Star Gazing, photo by a4gpaWe're ascending this hill
we call a mountain, telescope
in tow and Galileo's moons
somewhere overhead.  Trying
to show off with my hand-me-down
anecdotes lifted from Carl Sagan's Cosmos,
I start with how people used to believe
the heavens were unchanging.
Hopefully she hasn't heard the one
about the monks who actually saw
a meteor strike the moon in 1187
and how it tested their faith.
I don't remember the name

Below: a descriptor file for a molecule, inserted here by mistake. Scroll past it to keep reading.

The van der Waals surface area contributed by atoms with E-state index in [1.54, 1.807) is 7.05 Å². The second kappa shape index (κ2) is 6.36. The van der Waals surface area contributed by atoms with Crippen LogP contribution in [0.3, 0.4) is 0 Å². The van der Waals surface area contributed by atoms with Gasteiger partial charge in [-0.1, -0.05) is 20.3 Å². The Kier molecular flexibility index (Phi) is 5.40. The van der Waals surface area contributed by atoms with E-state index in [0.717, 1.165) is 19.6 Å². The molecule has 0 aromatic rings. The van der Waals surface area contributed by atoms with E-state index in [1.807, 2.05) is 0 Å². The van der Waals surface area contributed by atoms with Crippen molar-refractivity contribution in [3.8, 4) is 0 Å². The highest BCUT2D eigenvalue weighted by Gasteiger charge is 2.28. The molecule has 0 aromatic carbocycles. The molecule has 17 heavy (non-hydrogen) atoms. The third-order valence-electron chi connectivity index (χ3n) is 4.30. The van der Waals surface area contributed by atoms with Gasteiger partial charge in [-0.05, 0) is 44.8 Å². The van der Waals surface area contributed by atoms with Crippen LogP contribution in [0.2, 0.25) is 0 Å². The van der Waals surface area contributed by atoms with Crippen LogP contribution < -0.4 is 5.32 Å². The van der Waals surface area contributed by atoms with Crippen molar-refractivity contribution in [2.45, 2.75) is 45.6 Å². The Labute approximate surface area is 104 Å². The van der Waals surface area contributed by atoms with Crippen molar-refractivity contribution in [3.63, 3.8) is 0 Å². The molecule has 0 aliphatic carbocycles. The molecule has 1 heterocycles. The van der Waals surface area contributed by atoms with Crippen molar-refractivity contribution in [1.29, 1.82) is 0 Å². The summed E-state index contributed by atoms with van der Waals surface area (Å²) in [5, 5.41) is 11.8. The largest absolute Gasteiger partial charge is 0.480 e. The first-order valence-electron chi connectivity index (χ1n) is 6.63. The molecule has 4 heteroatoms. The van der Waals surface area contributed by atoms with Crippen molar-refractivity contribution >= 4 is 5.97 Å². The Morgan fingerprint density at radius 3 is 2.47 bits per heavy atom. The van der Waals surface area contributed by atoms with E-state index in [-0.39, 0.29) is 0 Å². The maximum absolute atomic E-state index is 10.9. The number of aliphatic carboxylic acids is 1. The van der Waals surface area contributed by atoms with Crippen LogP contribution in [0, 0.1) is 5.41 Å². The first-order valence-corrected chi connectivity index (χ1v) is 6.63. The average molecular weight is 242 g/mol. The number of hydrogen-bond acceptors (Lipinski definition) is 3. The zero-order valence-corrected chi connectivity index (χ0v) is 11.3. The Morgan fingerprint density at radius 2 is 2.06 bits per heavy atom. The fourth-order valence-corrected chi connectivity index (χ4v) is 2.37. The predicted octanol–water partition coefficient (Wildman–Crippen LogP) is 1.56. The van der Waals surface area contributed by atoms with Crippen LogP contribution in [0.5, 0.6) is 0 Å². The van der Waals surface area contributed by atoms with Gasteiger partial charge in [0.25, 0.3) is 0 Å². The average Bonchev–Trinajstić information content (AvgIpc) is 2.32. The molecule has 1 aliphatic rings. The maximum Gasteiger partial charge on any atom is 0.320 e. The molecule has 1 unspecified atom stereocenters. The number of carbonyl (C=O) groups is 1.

of its crater, but it's big.
1178, she corrects me.
The Bruno crater, right?
Even in this shallow moonlight,
her question exposes my embarrassment.
We set up the telescope
on a wide outcropping
of rock, and she tells me how
on the moon, the mountains are really
the rims of ancient impact craters.
Not like here on Earth.
It is important to remember,
she tells me, that a mountain like this
not only formed, but is still forming.
That everyday, our batholiths
are a little more exposed.

Copyright © 2011, Andrew Rihn

Image Credit: a4gpa, some rights reserved

Andrew Rihn is the author of several slim volumes of poetry, including the recent chapbook Outside the Clinic (Unlikely Stories). He lives in Canton, OH and can be found online here.